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Besides therapy, would a life coach help?
March 21, 2010 8:12 AM   Subscribe

i grew up in a home where asking an innocent question such as, "why" resulted in verbal or physical abuse ("why are you so stupid", "don't ask why", and if I did, a hand or a fist would come at me). no surprise that i've also come to realize that I am SO much more insecure than I thought I was. now that I look back, I see that i've never asked the right questions at work, with doctors, or anything like that. My brain would shut down and I would just nod and agree to what I was being told only to think about what happened much later and realize that I should have asked this or that or responded in a certain way. My thought/response patterns have been pretty consistent throughout my life (sad, I know, as I'm nearing 40) and I desperately want to work on communicating better. I struggle to figure out how to say things "nicely" or in a way that's effective as opposed to what often times is more harsh/rude/ineffective.

As a mother of a two-year old and with recent issues at work which is where this realization occurred, I know if I could find some guidance in learning to change my thought process in these situations so that I think more clearly / quickly and speak up like I would with my husband and siblings and not find myself being taken advantage of over and over or just completely blown off because my slow "reflexes" lost the opportunity to speak up. I am extremely hard on myself and don't take to making mistakes well at all - I end up hating myself and struggle with myself to stop these thoughts. I desperately need guidance... a lot of it. Besides therapy, would a life coach help? I'd like to be able to have someone whom I can contact to help me with my day to day issues and concerns. Anyone btdt? have referrals / suggestions? I work in NYC. TIA!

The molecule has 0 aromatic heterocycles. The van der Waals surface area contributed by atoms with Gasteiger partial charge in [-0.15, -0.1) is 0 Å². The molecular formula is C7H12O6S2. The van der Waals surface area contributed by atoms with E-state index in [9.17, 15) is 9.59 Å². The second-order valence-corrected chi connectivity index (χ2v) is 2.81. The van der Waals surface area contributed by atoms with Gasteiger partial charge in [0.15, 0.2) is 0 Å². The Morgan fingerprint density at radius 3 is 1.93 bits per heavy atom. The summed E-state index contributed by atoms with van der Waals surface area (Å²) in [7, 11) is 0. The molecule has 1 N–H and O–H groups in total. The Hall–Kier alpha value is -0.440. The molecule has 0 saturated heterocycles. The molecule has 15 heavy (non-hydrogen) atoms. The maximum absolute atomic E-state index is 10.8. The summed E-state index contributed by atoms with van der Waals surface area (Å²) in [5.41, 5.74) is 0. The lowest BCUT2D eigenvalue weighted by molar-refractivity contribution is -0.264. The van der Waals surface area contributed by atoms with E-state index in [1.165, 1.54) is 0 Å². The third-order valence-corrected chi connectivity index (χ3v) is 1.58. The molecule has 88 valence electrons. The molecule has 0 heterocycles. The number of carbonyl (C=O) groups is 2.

posted by anonymous to Human Relations (15 answers total) 12 users marked this as a favorite
 
Two easy things you can do: 1) Write down questions in advance, for situations like doctors, repairmen, etc. People frequently get intimidated or confused in situations where they aren't experts, that's very normal, and forget their questions or concerns only to remember them later on.

2) Say, "I need time to think about that." (Especially when someone is trying to take advantage of you.) Then think about it, for as long as you need, and formulate your questions. "Time" can be two minutes to process, or two days to consider. Now and then a high-pressure salesman will try to say, "But there isn't any time!" but that is rarely the case, and you say, "Okay, then my answer is no." Suddenly there will be time. :)
posted by Eyebrows McGee at 8:21 AM on March 21, 2010 [6 favorites]


Invent a character that is the person you want to be more like. Let that character do the talking once in a while.

It's tough to remember with a bad background, but 'trouble' isn't so bad. If you were ten times as rude as you think you are, turns out you would not experience or cause much suffering. Go be a pill a few times, on purpose, and see what happens.

Good luck to you!
posted by eccnineten at 8:26 AM on March 21, 2010 [3 favorites]